Bomber shows security not so secure
An attempted terrorist attack aboard a U.S.-bound flight on Christmas Day resulted in heightened airport security and severe restrictions on airline passengers around the country.
Officials at the U.S. Embassy in Nigeria were warned in November that Umar Farouk Abdulmutallab, the suspect behind the attempted airplane bombing, “had become radicalized, broken ties with (his) family, and might be in Yemen,” according to the New York Daily News.
Subsequently, Abdulmutallab was placed on the U.S. government’s Terrorist Identities Datamart Environment list — a database containing information on more than 500,000 potential terrorists — but not on the Transportation Security Administration’s “No-Fly” list.
Had Abdulmutallab’s name been on the No-Fly list, he would have been barred from boarding the plane.
Furthermore, if Abdulmutallab had been placed on the TSA’s “Selectee” list, he would also have been subjected to a body search, which would have likely turned up the explosives sewn into his underpants.
Another major error came in how Abdulmutallab’s visa was processed.
Visa processing is handled by the State Department and is enforced by the Department of Homeland Security.
A CNN article reported that Abdulmutallab had obtained a regular visitor’s visa with a two-year expiration from the U.S. Embassy in London in June 2008.
The visa process is the first set of security guidelines to be adhered to by foreign nationals, followed by airport security.
Next comes port-of-entry screening, which comes after planes land and is, admittedly, far too late.
Ultimately, passengers with no affiliation to the TSA subdued Abdulmutallab upon realizing what he was attempting to do.
Despite the glaring security holes, what came next was much more troubling.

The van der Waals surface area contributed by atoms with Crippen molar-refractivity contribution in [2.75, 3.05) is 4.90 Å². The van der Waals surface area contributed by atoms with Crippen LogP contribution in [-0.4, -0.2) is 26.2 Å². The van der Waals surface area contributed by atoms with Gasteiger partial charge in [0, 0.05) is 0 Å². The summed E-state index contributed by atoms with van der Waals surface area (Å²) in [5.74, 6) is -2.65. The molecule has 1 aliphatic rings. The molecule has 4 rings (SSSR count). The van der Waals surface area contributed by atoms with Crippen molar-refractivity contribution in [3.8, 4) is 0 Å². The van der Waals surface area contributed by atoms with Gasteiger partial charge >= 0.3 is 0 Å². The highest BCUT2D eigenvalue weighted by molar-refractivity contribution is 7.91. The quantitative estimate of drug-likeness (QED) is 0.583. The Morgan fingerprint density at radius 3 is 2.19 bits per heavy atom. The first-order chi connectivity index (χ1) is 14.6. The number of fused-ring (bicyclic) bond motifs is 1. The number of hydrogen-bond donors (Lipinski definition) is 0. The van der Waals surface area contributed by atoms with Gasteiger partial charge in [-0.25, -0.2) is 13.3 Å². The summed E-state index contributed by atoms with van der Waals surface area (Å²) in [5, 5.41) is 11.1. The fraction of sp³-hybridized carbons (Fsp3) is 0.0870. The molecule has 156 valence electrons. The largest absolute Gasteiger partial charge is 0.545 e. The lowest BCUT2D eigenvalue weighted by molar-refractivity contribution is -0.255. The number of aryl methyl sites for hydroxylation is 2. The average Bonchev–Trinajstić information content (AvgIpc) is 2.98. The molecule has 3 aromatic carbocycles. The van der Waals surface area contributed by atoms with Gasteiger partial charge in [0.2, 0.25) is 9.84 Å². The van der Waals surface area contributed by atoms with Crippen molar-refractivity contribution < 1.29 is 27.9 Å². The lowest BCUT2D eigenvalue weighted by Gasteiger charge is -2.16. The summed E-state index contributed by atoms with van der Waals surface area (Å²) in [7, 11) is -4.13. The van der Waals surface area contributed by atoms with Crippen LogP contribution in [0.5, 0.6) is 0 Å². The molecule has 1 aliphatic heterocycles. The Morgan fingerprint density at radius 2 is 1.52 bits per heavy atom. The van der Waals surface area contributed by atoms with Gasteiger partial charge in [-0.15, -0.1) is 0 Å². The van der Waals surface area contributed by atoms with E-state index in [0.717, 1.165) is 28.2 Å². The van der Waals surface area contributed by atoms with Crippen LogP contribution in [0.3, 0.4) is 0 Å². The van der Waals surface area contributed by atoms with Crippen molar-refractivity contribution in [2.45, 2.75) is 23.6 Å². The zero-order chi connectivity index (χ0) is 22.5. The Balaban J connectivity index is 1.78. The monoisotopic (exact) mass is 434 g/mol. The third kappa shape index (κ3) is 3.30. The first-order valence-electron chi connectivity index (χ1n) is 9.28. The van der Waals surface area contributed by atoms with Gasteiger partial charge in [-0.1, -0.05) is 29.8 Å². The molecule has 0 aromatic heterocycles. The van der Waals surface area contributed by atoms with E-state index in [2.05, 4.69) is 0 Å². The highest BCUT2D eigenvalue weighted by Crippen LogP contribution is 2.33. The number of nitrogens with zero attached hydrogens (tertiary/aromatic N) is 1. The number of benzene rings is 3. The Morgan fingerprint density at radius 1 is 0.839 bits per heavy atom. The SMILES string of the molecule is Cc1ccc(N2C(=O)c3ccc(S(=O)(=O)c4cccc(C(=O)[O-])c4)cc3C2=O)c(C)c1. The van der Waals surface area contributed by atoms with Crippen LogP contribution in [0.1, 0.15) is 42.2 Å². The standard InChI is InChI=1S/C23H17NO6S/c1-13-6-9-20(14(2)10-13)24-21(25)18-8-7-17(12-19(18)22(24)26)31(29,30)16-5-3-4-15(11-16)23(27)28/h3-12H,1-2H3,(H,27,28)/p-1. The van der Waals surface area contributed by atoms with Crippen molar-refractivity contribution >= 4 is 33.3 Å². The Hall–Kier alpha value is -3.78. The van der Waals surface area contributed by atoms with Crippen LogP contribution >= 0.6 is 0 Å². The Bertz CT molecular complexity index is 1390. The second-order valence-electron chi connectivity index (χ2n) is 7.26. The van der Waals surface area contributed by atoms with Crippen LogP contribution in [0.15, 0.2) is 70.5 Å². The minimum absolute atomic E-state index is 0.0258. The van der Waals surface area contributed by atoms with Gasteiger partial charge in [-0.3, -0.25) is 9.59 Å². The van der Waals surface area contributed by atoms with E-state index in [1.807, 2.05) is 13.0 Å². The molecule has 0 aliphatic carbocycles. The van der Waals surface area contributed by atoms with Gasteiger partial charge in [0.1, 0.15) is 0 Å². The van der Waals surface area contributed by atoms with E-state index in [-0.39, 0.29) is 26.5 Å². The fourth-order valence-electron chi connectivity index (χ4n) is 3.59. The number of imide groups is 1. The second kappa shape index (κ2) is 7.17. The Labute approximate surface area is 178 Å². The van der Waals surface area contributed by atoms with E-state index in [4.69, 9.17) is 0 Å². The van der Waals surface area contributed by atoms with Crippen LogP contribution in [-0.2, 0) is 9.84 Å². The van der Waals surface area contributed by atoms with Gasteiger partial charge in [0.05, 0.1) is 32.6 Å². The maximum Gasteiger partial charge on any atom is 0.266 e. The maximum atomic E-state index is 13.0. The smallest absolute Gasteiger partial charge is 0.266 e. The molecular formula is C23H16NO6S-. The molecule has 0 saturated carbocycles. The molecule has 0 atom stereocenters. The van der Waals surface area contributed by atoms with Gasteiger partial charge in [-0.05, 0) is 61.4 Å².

Secretary of Homeland Security Janet Napolitano, in an interview with ABC News, said, “Once the incident occurred, the system worked like clockwork.”
Napolitano went on to say, “The traveling public is very, very safe.”
Rather than acknowledge a monumental failure, Napolitano shrugged off the facts and made dangerously erroneous statements.
According to Napolitano, the U.S. government never had “information that would put (Abdulmutallab) on a No-Fly list.”
That statement could not be more inaccurate.
The government had ample information to place Abdulmutallab on a watch list — a warning issued by his own father, his connections within Yemen and his influence from various radical groups.
Some believe Napolitano was referring to the way in which different government agencies worked together in the wake of the incident.
“I think the comment is being taken out of context,” Napolitano said in a different interview with NBC News. “What I’m saying is, once the incident occurred, moving forward, we were immediately able to notify the 128 flights in the air of protective measures to take, immediately able to notify law enforcement on the ground.”
Napolitano is mistaken.
It’s the Department of Homeland Security’s job to spread information following a terrorist attack, but also to prevent attacks before they happen.
Napolitano tried to take credit even though the government failed to do its job, and it rightly caused controversy.
The only reason the “system worked” is because the explosive material failed to explode.
Time, money and manpower need to be more efficiently allocated in order to correct troubled data systems and international lines of communication, so that innocent bystanders aren’t forced to commit unnecessary acts of heroism to prevent terrorism.